Family planning experts and some legislators have argued that the lack of clear criminal penalties has encouraged the use of abortions by families who want a son.

Modern China needs some old thinking

By You Nuo (China Daily)

Updated: 2006-07-31 05:32

Some readers wrote to me after my column was published two weeks ago about introducing some traditional wisdom into the curriculum of Chinese schools of business administration.
Apart from debating how the modern Chinese should define what exactly their traditional wisdom is, there are also those who challenged the need. Confucianism, which most Chinese agree forms the main body of the nation's traditional moral teaching, is irrelevant to modern business, they said.
Three points were raised. One was that Confucianism is very old, a creation of some 2,500 years ago, a time when people had no idea about what modern business would be like.
The second point was that Confucius, who ran China's very first school for commoners, in fact never told his students how to run a business. He never even used word "management."
The third point was that for the past 2,500 years, Confucian teachings never seemed to help China develop its economy, never mind one based mainly on industry and services.
These are frequent arguments that people make when discussing the significance of traditional wisdom, Confucianism in particular, in China today. However, the fact that people continue to argue about it is enough evidence of the lasting influence Confucianism has on this society.
Despite all the scorn poured on the opening of classes in Confucianism in some top Chinese business schools, they did attract an audience and considerable tuition payments. According to media reports, some of the attendees were quite successful private entrepreneurs.
Whether those financially successful people are really serious about brushing up their moral education is not the major issue here. The key is that there is much more discussion of Confucianism in today's China. It is a debate that will probably continue for a very long time.
But this is nothing strange. Confucianism is something very Chinese and irreplaceable in this society. It is not science, or anything from which an analytical model can be developed. However, it is the main part of this society's moral tradition, or how people tell right from wrong.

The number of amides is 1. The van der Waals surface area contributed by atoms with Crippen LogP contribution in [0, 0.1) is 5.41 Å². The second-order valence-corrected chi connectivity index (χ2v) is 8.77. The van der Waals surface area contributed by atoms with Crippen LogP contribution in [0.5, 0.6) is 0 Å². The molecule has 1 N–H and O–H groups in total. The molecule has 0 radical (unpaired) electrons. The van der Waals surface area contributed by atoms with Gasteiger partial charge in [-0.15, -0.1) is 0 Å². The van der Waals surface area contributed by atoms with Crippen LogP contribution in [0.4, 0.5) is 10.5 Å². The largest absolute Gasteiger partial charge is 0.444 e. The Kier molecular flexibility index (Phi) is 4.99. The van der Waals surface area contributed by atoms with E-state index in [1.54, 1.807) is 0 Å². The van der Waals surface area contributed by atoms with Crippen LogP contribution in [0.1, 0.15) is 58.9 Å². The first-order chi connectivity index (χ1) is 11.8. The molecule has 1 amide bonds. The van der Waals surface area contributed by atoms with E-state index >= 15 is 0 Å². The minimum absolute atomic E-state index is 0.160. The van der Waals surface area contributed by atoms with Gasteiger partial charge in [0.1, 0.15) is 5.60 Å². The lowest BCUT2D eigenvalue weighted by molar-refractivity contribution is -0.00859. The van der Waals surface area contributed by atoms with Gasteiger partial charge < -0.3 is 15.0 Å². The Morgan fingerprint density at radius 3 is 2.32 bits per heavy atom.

No society can afford to build an economy without a moral foundation. It is hard to imagine millions of people selling and buying from each other everyday without sharing a basic, although often tacit, agreement of how a good business person should behave.
It should also be pointed out that Confucianism is not old or irrelevant. The first reason for which a righteous person should make self-criticism of himself, as dictated by the Analects, is when he has compromised his credit, or failed to honour his word, in dealing with others.
Of course, a moral system is not something with which people invent things. Engineers did not have to refer to the Analects as they worked, as in Ming Dynasty, on their ocean-going ships to Africa, just as engineers are working on China's space programme.
Yet a moral system does offer immense help to an economy, and more so to a transitional economy. When the rule of law is weak, and many rules that were made in the era of the planned economy are obsolete, a return to traditional teachings is a natural choice for many people.
Admittedly, there is no such expression as management in Confucian teachings, just as there is no such expression as competition in the old guidebook for almost every business person in China, the famous Art of War by Sun Tzu. But people will gain from these old texts when they combine them with their own experiences.
(China Daily 07/31/2006 page4)